Whether you are charged with Simple Assault, Aggravated Assault, Simple Battery, Battery or Aggravated Battery, you can speak to our Atlanta criminal defense lawyers at The Law Offices of Kyle H.Jarzmik, PLLC.
Assault and Battery Crimes are prosecuted under Article 2 of Chapter 5 of Title 16 of the Official Code of Georgia. Below are the relevant code sections that outline these offenses. These crimes can be either misdemeanors or felonies, depending on the intent of the accused, the amount of harm caused to the alleged victim and the accused's criminal history. People often mistake the word assault for battery. An assault does not require any physical contact with another person. Any of these crimes are serious in nature and should be handled by an attorney.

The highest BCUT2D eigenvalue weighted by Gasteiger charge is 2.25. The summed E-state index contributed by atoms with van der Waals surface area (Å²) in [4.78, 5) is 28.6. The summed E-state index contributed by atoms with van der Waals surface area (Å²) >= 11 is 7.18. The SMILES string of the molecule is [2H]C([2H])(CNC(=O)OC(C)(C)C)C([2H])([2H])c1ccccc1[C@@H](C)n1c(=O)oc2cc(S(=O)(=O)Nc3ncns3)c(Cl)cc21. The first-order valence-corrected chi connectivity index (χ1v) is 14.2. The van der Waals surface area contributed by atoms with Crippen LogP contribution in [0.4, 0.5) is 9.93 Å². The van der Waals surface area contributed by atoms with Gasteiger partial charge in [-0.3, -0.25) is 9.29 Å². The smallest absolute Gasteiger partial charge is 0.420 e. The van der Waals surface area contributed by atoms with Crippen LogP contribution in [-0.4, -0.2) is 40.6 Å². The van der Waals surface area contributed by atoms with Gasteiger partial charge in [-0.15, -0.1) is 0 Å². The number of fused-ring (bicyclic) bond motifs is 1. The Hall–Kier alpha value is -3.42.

16-5-20 - SIMPLE ASSAULT (MISDEMEANOR)
- A person commits the offense of simple assault when he or she either:
- Attempts to commit a violent injury to the person of another; or
- Commits an act which places another in reasonable apprehension of immediately receiving a violent injury.
Note that a Simple Assault committed in a public transit vehicle or station, against a person 65 years or older, an employee of a public school system while engaged in school duties or on school property, against a female who is pregnant at the time of the offense, or those which constitute family violence are all misdemeanors of a high and aggravated nature. A regular misdemeanor is punishable by up to one year in jail and/or a $1000 fine, while one with a high and aggravated nature can carry a fine of up to $5000.
16-5-21 - AGGRAVATED ASSAULT (FELONY)